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Case Reports in Ophthalmological Medicine
Volume 2013 (2013), Article ID 105653, 4 pages
Case Report

A Case of Incomplete Central Retinal Artery Occlusion Associated with Short Posterior Ciliary Artery Occlusion

Department of Ophthalmology, Jichi Medical University, 3311-1 Yakushiji, Tochigi, Shimotsuke 329-0498, Japan

Received 12 December 2012; Accepted 1 January 2013

Academic Editors: S. Machida, M. B. Parodi, and P. Venkatesh

Copyright © 2013 Shinji Makino et al. This is an open access article distributed under the Creative Commons Attribution License, which permits unrestricted use, distribution, and reproduction in any medium, provided the original work is properly cited.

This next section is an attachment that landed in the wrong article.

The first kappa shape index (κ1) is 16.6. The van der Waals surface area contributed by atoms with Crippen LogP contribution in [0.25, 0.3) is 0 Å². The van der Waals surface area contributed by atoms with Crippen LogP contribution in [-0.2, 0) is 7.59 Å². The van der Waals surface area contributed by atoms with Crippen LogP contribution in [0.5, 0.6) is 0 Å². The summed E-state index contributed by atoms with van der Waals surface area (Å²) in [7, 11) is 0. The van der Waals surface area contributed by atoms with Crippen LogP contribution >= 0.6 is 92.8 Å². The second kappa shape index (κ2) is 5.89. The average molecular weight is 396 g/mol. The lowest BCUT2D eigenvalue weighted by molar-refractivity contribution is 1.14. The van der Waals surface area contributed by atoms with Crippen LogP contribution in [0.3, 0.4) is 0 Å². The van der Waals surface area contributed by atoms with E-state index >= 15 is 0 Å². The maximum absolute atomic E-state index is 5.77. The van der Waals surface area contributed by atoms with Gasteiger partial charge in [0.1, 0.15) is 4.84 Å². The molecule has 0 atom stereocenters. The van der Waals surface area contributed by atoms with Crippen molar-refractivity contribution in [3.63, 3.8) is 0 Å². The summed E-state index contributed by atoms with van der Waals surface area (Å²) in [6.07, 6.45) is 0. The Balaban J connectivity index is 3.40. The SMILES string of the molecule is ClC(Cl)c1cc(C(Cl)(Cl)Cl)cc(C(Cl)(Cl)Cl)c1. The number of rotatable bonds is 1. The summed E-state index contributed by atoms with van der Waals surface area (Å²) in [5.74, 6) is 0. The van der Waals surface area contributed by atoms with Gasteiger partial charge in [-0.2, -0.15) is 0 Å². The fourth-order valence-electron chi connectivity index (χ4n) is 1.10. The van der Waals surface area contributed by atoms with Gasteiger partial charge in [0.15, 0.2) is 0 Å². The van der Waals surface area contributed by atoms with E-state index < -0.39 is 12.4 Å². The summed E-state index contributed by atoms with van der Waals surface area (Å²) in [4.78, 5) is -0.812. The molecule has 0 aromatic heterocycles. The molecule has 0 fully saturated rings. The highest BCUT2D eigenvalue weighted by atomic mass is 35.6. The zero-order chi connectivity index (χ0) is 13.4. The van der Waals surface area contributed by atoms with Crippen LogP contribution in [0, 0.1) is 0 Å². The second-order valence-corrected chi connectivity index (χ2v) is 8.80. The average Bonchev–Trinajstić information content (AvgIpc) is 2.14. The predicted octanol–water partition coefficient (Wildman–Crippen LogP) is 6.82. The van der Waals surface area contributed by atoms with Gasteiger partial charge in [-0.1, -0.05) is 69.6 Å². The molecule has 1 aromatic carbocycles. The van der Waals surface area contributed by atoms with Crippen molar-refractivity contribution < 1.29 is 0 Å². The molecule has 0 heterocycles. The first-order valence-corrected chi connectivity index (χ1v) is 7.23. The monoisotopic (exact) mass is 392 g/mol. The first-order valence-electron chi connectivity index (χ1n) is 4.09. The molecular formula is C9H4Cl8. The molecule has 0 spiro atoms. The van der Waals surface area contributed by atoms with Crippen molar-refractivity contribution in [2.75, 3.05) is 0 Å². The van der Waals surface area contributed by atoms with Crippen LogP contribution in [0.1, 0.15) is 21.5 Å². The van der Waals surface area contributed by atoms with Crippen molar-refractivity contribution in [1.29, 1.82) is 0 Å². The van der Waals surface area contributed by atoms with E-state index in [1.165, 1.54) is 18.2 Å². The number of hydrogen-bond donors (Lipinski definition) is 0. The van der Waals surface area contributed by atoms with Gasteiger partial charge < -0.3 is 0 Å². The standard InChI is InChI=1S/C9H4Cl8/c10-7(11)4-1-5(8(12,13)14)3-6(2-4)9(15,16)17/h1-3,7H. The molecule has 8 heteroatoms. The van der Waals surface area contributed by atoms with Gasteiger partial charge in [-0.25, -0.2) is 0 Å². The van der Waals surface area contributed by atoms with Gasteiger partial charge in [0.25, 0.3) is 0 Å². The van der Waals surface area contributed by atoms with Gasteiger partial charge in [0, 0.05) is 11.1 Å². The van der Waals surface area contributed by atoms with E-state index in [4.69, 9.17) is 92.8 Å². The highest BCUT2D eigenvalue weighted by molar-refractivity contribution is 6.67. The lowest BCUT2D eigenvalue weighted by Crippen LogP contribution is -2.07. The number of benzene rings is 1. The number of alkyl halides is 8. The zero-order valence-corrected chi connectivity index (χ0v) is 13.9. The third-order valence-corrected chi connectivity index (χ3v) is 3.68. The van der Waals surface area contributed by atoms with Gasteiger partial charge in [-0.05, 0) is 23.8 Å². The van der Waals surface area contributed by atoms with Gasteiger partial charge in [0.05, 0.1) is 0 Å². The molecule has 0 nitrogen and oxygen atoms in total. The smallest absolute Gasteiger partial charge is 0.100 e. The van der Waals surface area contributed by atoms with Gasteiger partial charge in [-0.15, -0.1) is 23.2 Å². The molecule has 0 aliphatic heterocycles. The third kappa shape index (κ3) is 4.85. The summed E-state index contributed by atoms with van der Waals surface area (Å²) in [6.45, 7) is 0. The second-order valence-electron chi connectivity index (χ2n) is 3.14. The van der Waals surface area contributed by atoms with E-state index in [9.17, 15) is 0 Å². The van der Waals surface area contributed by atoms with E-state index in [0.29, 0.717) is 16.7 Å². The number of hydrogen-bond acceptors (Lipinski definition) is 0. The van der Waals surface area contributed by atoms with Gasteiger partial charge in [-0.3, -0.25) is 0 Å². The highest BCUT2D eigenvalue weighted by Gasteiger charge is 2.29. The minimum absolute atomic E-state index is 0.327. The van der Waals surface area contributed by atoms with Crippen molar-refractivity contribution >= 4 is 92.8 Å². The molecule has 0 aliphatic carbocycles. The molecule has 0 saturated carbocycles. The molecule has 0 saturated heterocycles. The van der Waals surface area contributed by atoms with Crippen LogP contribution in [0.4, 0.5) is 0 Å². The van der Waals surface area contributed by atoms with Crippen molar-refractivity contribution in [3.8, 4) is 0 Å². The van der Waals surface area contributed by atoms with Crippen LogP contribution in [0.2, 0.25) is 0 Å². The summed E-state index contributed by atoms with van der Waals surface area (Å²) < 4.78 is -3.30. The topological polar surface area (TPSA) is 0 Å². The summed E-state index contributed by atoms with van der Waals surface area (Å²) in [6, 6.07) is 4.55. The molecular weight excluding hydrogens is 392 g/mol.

To our knowledge, incomplete central retinal artery occlusion associated with short posterior ciliary artery occlusion is extremely rare. Herein, we describe a case of a 62-year-old man who was referred to our hospital with of transient blindness in his right eye. At initial examination, the patient’s best-corrected visual acuity was 18/20 in the right eye. Fundus examination showed multiple soft exudates around the optic disc and mild macular retinal edema in his right eye; however, a cherry red spot on the macula was not detected. Fluorescein angiography revealed delayed dye inflow into the nasal choroidal hemisphere that is supplied by the short posterior ciliary artery. The following day, the patient’s visual acuity improved to 20/20. Soft exudates around the optic disc increased during observation and gradually disappeared. His hemodynamic parameters revealed subclavian steal syndrome as examined by cervical ultrasonography and digital subtraction angiography. We speculate that his transient blindness was due to ophthalmic artery spasms. In this particular case, spasms of the ophthalmic artery and occlusion of the short posterior ciliary artery occurred simultaneously. As the short posterior ciliary artery branches from the ophthalmic artery, the anatomical location of the lesion might be near the branching of both arteries.